Study findings reported level of significance between pupil’s wearing of shoes and tungiasis infestation. Pupils behaviour and practices towards a certain disease normally affects occurrence. These findings are in tandem with a study on tungiasis conducted in Brazil, which revealed that there was remarkable reduction in tungiasis when people started using shoes as opposed to sandals 24. This is also in agreement with the study by Kimani et al., (2012) where they found out that people associated tungiasis with poor hygiene and sanitation (79.3%), poverty (43.5%) 19. Although the use of shoes can provide some measure of protection, it is unrealistic as a solution as neither eradication nor elimination of the parasite will occur. However, social efforts to improve hygiene, welfare and standard of living do provide additional protection against the jigger flea as tungiasis is mostly a disease of the poor. Economical, behavioural and cultural constraints may prohibit the intensive use of closed footwear in endemic communities including Eastern Africa.

    Conclusions and Recommendation

    Study concludes that tungiasis is still a big problem in rural settings and Knowledge on tungiasis infestation does not translate to prevention and control in the areas. More emphasis should be given to improving practices touching on personal hygiene and health education to increase awareness both at school and in the households.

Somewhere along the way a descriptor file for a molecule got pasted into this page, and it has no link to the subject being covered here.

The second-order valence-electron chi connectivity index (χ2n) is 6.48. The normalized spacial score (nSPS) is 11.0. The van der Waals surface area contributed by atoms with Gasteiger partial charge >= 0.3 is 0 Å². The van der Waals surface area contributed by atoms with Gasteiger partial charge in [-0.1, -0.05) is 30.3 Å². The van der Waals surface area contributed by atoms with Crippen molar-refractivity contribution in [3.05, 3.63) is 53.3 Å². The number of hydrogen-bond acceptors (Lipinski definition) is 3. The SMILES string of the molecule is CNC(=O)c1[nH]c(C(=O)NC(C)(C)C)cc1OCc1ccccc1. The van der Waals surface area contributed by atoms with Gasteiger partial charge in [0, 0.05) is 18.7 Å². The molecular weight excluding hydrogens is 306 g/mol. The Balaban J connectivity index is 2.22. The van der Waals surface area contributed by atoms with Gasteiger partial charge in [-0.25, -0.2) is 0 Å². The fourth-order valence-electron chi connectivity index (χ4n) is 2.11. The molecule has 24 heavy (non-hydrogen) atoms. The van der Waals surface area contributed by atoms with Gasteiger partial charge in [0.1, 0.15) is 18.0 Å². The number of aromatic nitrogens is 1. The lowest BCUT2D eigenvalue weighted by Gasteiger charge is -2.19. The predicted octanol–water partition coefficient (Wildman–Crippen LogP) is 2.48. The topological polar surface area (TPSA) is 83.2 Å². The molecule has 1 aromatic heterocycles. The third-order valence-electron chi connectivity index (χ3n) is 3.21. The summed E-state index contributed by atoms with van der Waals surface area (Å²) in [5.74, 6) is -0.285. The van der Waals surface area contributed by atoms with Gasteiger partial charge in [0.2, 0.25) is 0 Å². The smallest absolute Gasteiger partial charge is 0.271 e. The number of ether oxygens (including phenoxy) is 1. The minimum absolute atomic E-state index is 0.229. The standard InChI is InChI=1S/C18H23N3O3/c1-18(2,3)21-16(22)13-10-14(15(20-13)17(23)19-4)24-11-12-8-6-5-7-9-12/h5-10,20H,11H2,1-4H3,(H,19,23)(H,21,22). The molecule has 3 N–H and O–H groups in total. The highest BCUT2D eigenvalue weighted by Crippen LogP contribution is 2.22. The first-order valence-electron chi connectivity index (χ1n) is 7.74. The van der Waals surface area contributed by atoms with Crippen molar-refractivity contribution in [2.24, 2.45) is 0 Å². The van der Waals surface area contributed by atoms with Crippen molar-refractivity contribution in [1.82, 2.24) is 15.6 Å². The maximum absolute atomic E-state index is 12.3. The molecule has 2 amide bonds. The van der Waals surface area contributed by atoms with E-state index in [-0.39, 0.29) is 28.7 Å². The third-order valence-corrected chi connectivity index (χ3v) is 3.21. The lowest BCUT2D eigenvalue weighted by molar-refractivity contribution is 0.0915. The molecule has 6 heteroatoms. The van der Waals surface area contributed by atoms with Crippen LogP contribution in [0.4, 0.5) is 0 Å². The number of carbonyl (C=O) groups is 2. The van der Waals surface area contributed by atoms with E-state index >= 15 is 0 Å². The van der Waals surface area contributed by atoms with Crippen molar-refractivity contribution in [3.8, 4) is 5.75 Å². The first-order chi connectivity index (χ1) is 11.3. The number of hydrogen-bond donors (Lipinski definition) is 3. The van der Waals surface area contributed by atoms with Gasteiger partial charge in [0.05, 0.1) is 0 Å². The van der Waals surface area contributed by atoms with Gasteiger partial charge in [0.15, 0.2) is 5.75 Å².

Study Limitations

    Since it was a Cross-Sectional study, it was therefore difficult to infer causality.

    List of abbreviations

    CLTS:Community Led Total Sanitation

    ESACIPAC: Eastern and Southern Africa Centre of International Parasite Control

    KEMRI: Kenya Medical Research Institute

    MDG: Millennium Development Goals

    PHAST Participatory Hygiene and Sanitation Transformation

    SERU: Scientific Ethical Review Committee

    SHNP: School health and nutrition programmes

    SPSS: Statistical Package for Social Sciences

    STLS: School total led sanitation

    UN: United Nations

    WASH: Water Sanitation and Hygiene

    Declarations

    Ethics Approval and Consent to Participate